People often talk about thinness, and the desire for thinness as a given. It’s so ingrained in our culture (thanks, $58.6 billion diet industry) that we don’t often ask the question “Why do you want to be thin?” What would being thin mean to you? I want to break apart some thinness myths. Let’s take a closer look at nine supposed benefits of being thin.
Kids are, allegedly, getting fatter. But not a single study shows that weight loss works for more than 5% of people, and, by the way, despite fears about obesity, U.S. life expectancy continues to rise. So why are people continuing to fixate on childhood obesity? I think maybe because it’s obscuring a much bigger, scarier issue. This issue being childhood poverty.
It seems that every year around this time, I get gazillions of e-mails from folks who are nervous about the holidays. Explaining to your family that you don’t want to know the number of calories in pecan pie, or that – yes – you have put on a little weight, and it’s totally okay, may not be your idea of a fun holiday. So what can you do to survive through it? I’ve got some ideas.
“Lose 20 pounds, and you’ll feel better.” “If you started exercising, this wouldn’t be a problem.” If you aren’t thin, chances are you’ve gone to the doctor’s office about a lingering cold, or a hurt elbow and had to listen to comments like these from your doctor. These situations can be awkward, and triggering. So can we handle them in the moment?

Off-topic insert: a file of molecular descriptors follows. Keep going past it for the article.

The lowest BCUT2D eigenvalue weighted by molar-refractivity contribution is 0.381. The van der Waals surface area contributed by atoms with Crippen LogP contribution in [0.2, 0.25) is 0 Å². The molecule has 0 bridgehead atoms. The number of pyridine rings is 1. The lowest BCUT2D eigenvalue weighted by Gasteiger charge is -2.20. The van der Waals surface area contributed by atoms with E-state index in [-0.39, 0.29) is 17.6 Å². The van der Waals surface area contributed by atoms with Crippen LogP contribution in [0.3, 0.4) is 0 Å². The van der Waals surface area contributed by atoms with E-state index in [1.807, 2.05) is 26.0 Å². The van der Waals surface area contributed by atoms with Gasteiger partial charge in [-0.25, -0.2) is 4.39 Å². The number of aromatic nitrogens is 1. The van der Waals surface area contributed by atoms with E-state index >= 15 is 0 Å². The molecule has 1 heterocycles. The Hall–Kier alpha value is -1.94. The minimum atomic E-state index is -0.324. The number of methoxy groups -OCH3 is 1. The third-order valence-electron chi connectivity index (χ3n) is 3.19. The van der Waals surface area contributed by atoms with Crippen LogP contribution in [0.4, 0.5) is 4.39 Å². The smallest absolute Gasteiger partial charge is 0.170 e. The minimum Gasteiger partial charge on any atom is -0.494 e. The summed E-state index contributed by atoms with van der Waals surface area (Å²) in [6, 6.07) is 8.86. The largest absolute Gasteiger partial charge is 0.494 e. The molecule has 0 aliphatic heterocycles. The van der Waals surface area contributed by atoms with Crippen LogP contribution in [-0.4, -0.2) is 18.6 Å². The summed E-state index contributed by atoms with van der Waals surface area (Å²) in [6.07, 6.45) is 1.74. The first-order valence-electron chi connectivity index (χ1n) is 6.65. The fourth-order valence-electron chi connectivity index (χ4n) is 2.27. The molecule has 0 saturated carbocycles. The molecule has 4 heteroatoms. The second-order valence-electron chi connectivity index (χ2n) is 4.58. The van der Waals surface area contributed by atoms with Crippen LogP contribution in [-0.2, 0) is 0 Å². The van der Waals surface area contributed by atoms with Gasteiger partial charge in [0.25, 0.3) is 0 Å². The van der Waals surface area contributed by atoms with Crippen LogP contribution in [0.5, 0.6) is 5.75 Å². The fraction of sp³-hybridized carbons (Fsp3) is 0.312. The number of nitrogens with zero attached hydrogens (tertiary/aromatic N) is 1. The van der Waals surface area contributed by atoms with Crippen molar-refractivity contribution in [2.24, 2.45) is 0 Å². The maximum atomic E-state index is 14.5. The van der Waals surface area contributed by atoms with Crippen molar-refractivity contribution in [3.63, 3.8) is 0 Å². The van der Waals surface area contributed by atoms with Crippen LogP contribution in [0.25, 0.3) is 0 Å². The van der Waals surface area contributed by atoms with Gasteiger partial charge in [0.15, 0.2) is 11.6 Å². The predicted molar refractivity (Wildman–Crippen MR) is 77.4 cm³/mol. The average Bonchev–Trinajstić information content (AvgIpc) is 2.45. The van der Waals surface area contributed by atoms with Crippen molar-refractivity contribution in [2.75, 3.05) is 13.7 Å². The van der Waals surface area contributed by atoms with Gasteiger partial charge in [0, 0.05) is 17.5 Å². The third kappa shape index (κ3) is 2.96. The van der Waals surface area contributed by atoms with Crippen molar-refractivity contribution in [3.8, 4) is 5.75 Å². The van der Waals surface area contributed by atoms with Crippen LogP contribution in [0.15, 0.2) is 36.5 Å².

For a lot of people, exercise is a chore. They dread doing it, and if it doesn’t result in the weight loss they were hoping for, it can be even more discouraging. So how can you switch to a more body-positive approach to exercise? In this week’s video headline, Golda Poretsky offers some advice! Watch her explain how to find the right exercise for you, and how to recognize the benefits of it.
So much of what we find attractive is determined by the media we consume. This media has presented a very particular definition of beauty, part of which is thinness. So how do we, as body-positive feminists, move past this generalized and restrictive definition of beauty and start to find the beauty in fat? Watch Golda Poretsky present some helpful hints and tips for beginning this process!
There is no shortage of articles, conversations, and “information” about the relationship between weight and health in today’s society, but the Health at Every Size (HAES) movement is something totally different. In this podcast episode, Melissa A. Fabello and popular HAES blogger Golda Poretsky give an introduction to the movement’s major pillars, and offer advice for those interesting in participating.
One of the most common questions I get from prospective clients is this: “If I practice Health At Every Size (or intuitive eating), will I gain weight?” And here is the answer I pretty much always give: “I don’t know if you’ll gain weight. Some of my clients gain weight. Some stay the same. Some lose weight. But I do know you will feel much happier and more at peace with your body.”
Sometimes I feel like we’re living our entire lives and viewing our whole world through a camera lens – including ourselves. And yet, on the bright side, I also see it as an interesting opportunity to reclaim your self-image. I think that if you go with it, you can actually use things like selfies as tools to improve your body image – and your overall self-esteem.
I think nearly everyone knows the feeling of being uncomfortable in your body and wearing too much clothing to cover it up. But all that makes you is sweaty, uncomfortable, and angry. A few years ago, I came to the conclusion that I wasn’t going to let myself be angry and uncomfortable (or sweaty!) any more. So I started using a technique that I’m going to share with you right now.